Roasting coffee beans in Anchor butter makes the perfect cuppa in Vietnam.
Inside one of Vietnam’s largest coffee roasteries, a nutty, sweet aroma wafts through the air. Rich, earthy, ambrosial; it’s that unmistakeable scent of butter. Our NZ-made Anchor butter.
Roasting coffee with fat and flavourings isn’t new to South East Asia - traditional Malaysian and Indonesian roasteries add plant-oils, margarine as well as sugar to take away from the acidity of the beans.
The region’s coffee capital, known for its strong and flavourful local coffee, however, takes it to a whole new level.
“Vietnamese love their coffee,“ says Linda Tan, General Manager, Fonterra Vietnam. “It’s more than just a beverage or an energy boost; it’s a way of life.”
Across the country, coffee can be found on every alleyway and around every corner, from simple roadside stands to chic cafes. Next to rice, quality coffee is Vietnam’s second most exported commodity and it’s the world’s second-largest producer of coffee, right after Brazil.
The preparation process, as well as the blend of beans, helps give Vietnamese coffee its particular style. Their traditional roasting method allows the beans to release intense and complex taste notes.
Alongside rice wine and salt, palm and corn oils have been the traditional choices for roasting because they cost less and are readily accessible, says Linda. The use of these additives gives the coffee a more intense flavour and a slightly oily texture. “Seeing this, we knew our pure butter would make a discernible difference to flavour and taste.”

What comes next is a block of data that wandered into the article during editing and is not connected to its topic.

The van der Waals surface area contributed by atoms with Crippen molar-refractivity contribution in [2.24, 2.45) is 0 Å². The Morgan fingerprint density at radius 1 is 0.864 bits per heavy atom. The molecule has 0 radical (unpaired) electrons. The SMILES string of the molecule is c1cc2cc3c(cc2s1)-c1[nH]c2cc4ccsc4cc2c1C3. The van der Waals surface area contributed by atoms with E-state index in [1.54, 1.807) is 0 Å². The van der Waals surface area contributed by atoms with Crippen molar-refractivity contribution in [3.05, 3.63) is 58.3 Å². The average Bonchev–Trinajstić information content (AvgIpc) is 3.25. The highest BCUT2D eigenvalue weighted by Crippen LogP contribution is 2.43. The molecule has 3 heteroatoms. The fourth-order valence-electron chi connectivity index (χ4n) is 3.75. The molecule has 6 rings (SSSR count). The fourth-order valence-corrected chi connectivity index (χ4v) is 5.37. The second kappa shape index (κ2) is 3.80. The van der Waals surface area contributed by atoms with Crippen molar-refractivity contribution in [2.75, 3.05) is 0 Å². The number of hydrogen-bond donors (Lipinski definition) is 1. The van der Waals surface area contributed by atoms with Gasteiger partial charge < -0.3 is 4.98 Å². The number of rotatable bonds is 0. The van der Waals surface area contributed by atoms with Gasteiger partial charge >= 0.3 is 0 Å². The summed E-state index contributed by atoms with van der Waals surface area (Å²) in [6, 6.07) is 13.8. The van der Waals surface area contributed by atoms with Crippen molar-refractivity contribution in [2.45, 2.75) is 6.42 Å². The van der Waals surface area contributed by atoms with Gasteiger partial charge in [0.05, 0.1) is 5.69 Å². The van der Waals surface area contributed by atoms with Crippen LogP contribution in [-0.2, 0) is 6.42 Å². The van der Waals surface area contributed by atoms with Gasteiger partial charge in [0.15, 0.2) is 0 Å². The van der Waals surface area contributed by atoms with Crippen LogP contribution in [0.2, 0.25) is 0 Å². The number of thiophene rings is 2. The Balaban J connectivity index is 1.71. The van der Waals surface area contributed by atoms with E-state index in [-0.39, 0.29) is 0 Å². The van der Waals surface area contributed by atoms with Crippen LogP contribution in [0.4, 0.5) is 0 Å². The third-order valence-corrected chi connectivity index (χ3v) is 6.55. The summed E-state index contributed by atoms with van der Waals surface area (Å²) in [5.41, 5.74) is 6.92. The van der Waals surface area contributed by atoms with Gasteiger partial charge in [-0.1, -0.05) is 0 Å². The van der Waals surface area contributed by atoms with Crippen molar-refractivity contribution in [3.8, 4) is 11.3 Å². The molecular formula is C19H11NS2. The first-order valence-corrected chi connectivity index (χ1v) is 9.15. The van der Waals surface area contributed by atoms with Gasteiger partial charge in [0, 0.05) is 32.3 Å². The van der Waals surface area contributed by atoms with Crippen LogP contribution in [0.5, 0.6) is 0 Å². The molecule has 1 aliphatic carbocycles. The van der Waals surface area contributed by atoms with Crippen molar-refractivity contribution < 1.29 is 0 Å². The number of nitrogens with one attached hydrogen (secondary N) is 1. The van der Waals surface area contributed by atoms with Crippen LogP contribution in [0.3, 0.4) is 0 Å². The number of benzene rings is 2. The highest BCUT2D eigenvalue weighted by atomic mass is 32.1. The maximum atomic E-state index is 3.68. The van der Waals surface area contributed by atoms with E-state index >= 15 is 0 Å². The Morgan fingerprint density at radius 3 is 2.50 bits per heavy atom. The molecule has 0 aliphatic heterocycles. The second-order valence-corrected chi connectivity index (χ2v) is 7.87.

Armed with our Anchor butter, the team approached Trung Nguyen, the country’s leading premium coffee brand, which has a large chain of premium stores, supplies a range of coffee powders to retail channels and exports to more than 60 markets around the globe.
The customer was then using a competitor brand of ambient butter on some of its range but was facing supply issues. “We saw our way in,” says Linda, adding that Anchor’s provenance and grass-fed value proposition offered a compelling advantage.
With one foot in, the team wasted no time in trying to understand the customer’s preparation process, which varies by roasteries and is a tightly held secret.
Their persistence paid off with Trung Nguyen placing their first trial order of canned Anchor butter earlier this year, locking in a full year commitment shortly after.
The butter gives Trung Nguyen’s coffee beans a glossy finish, enhanced aroma and a distinctive taste profile, what Linda calls the right ‘mouth feel’.
“You can actually smell the buttery notes before you taste it; subtle at first, then it hits you with a smooth, caramel finish”, says Linda.
Butter-roasted coffee is best suited for a traditional filter called a phin, which is placed over a glass, laden with a spoonful (or two) of sweetened condensed milk. The coarsely ground beans are weighted down with a thin lid, hot water is added to the phin, and then the water slowly trickles through into the cup - a slow ritual that requires patience but well worth the wait. While it is mostly served cold with ice, you can also order it hot.
“The sweet, rich nature of Vietnamese coffee is meant to be savoured and sipped slowly,” she says. “It’s absolutely delicious, and with our Anchor butter, more flavourful and naturally nutritious too.”